Car Tales, Classic Stories About Dream Machines
“Cars are the center of my life. I am lucky…”
Here’s a small book that is not easily classified. It would fit nicely on the night table of a casual reader of fiction or of someone who just really likes cars. First we have a collection of five short stories. One is by F. Scott Fitzgerald of The Great Gatsby fame: “The Family Bus.” The playwright/novelist William Saroyan is best known for the 1939 play The Time of Your Life and the 1943 novel The Human Comedy, and here you will find his “Many Miles Per Hour.” If you are a fan of 1950s sci-fi movies, you may recall that Jack Finney wrote the novel The Invasion of the Body Snatchers that provided the basis for the classic film; his contribution here is “Second Chance.” We all know who created Sherlock Holmes and John Watson—Arthur Conan Doyle’s story here is “How It Happened.” It is safe to say that MacKinlay Kantor is the least known of the group, although any US Civil War buff might know his novels; he is represented with “And These Went Down to Burlington.” Automobiles are featured in each story—but you already figured that.
The stories work well enough. And although enjoyable, frankly, they are hardly the cream of great literature. The Fitzgerald story was first published in the November 1933 edition of The Saturday Evening Post, one of the dozens of stories the great man had produced to keep the pot boiling and the party going. As does The Great Gatsby, it deals with the breach between the wealthy and the want-to-bes. Finney’s contribution could well be the basis for a good Twilight Zone time-travel drama. For the rest of the three—we will let you discover each story’s merits and automotive connection.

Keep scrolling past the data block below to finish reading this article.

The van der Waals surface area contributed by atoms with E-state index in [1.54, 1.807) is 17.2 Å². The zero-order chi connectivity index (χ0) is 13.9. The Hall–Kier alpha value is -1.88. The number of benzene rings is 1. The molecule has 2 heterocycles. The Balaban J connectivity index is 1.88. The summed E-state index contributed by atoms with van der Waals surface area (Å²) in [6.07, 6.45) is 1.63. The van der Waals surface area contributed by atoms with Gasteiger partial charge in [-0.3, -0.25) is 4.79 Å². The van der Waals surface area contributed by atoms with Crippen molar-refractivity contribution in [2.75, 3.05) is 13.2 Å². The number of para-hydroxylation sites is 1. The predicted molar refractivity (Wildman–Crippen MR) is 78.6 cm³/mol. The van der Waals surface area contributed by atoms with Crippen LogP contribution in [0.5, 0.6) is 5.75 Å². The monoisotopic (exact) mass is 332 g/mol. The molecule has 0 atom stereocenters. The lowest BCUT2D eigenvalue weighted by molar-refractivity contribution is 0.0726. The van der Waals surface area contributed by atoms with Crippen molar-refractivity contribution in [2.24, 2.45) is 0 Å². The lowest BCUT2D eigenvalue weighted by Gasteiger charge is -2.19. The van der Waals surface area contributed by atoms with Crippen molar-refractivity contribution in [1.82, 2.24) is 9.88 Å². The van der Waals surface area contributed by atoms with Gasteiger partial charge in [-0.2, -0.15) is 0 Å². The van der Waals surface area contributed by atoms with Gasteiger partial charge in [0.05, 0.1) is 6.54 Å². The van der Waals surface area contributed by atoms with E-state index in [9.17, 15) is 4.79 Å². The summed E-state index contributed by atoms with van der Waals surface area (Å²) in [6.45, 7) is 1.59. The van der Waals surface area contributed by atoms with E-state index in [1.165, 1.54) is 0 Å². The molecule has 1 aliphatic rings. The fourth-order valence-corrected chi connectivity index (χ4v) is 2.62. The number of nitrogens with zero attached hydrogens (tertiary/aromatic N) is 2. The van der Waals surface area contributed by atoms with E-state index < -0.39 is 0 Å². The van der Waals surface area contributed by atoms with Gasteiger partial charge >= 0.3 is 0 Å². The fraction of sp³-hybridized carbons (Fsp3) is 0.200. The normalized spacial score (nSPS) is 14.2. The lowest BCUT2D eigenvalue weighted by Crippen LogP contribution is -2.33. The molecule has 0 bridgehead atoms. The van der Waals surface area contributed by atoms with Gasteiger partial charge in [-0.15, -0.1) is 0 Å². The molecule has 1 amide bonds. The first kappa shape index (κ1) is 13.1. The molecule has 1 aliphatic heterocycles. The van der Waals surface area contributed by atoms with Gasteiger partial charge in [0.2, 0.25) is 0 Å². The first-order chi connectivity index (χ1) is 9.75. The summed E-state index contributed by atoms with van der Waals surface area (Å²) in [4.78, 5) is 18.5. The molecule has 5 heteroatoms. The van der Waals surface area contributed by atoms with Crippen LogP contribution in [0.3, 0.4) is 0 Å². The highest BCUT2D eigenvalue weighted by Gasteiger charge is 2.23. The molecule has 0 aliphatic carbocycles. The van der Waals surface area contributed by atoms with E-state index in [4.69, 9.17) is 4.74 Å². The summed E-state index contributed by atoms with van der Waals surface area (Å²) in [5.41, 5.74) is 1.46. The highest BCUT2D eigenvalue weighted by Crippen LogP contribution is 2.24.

The book’s raison d’être—and this is apart from the short stories—is to showcase Jane Gottlieb’s photographs of motorcars. We have a white 1941 Graham sedan on the cover—note the rear suicide doors. Inside, among others, we find a pink 1951 Plymouth rusting away in the weeds; an unidentified classic draped in a shimmering gold car cover; a bright yellow Citroën 2CV; and some trees, clouds and sky reflected in the red hood of a Porsche. This book would be more appealing to car buffs if Gottlieb had done her homework and, perhaps in an appendix, identified the cars in her illustrations.
We have to be circumspect as to the colors of the photographs. To quote from her bio, Gottlieb is “as much painter as photographer, [and she] has used her explosive colorist skills…to hand-paint layers of retouching dyes onto her Cibachrome prints, altering reality into a more romantic and fantastic world.” Her illustrations in Car Tales, then, are meant to beguile rather than to offer automotive portraits—and, too, the illustrations do not match the cars found in the stories. There are, certainly, better anthologies of short stories available, as there are better illustrated automotive art books (Steven Sallmieri’s Cadillac comes to mind), but this small book imaginatively weds the two, and the result is a rather pleasant book to peruse before retiring for the night.
Copyright 2020, Bill Wolf (speedreaders.info)